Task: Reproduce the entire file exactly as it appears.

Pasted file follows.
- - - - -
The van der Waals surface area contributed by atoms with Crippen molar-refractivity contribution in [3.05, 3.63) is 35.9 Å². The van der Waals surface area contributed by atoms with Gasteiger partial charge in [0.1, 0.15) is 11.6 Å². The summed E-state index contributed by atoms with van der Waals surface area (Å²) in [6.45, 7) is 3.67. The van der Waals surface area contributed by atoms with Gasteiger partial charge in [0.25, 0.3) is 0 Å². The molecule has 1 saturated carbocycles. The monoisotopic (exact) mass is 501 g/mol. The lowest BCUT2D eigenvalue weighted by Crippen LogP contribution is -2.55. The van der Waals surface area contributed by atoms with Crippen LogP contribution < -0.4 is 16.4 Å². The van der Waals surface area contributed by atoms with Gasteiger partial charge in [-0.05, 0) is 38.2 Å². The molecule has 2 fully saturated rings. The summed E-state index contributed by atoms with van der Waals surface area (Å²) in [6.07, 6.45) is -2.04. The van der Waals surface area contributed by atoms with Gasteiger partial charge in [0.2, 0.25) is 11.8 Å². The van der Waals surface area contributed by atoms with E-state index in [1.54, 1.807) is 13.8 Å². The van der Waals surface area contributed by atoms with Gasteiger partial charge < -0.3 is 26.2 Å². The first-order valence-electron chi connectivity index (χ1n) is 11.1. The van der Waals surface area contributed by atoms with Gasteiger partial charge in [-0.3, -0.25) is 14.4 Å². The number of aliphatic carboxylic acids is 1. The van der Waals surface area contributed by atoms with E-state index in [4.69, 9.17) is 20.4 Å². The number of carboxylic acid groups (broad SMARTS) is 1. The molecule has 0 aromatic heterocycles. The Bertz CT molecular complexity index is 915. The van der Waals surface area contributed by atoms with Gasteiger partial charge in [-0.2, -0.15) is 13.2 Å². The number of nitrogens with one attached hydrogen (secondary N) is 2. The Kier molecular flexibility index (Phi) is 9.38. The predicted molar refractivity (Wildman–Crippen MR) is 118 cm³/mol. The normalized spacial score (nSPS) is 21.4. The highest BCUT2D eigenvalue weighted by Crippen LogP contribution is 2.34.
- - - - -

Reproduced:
The van der Waals surface area contributed by atoms with Crippen molar-refractivity contribution in [3.05, 3.63) is 35.9 Å². The van der Waals surface area contributed by atoms with Gasteiger partial charge in [0.1, 0.15) is 11.6 Å². The summed E-state index contributed by atoms with van der Waals surface area (Å²) in [6.45, 7) is 3.67. The van der Waals surface area contributed by atoms with Gasteiger partial charge in [0.25, 0.3) is 0 Å². The molecule has 1 saturated carbocycles. The monoisotopic (exact) mass is 501 g/mol. The lowest BCUT2D eigenvalue weighted by Crippen LogP contribution is -2.55. The van der Waals surface area contributed by atoms with Crippen LogP contribution < -0.4 is 16.4 Å². The van der Waals surface area contributed by atoms with Gasteiger partial charge in [-0.05, 0) is 38.2 Å². The molecule has 2 fully saturated rings. The summed E-state index contributed by atoms with van der Waals surface area (Å²) in [6.07, 6.45) is -2.04. The van der Waals surface area contributed by atoms with Gasteiger partial charge in [0.2, 0.25) is 11.8 Å². The van der Waals surface area contributed by atoms with E-state index in [1.54, 1.807) is 13.8 Å². The van der Waals surface area contributed by atoms with Gasteiger partial charge < -0.3 is 26.2 Å². The first-order valence-electron chi connectivity index (χ1n) is 11.1. The van der Waals surface area contributed by atoms with Gasteiger partial charge in [-0.3, -0.25) is 14.4 Å². The number of aliphatic carboxylic acids is 1. The van der Waals surface area contributed by atoms with E-state index in [4.69, 9.17) is 20.4 Å². The number of carboxylic acid groups (broad SMARTS) is 1. The molecule has 0 aromatic heterocycles. The Bertz CT molecular complexity index is 915. The van der Waals surface area contributed by atoms with Gasteiger partial charge in [-0.2, -0.15) is 13.2 Å². The number of nitrogens with one attached hydrogen (secondary N) is 2. The Kier molecular flexibility index (Phi) is 9.38. The predicted molar refractivity (Wildman–Crippen MR) is 118 cm³/mol. The normalized spacial score (nSPS) is 21.4. The highest BCUT2D eigenvalue weighted by Crippen LogP contribution is 2.34.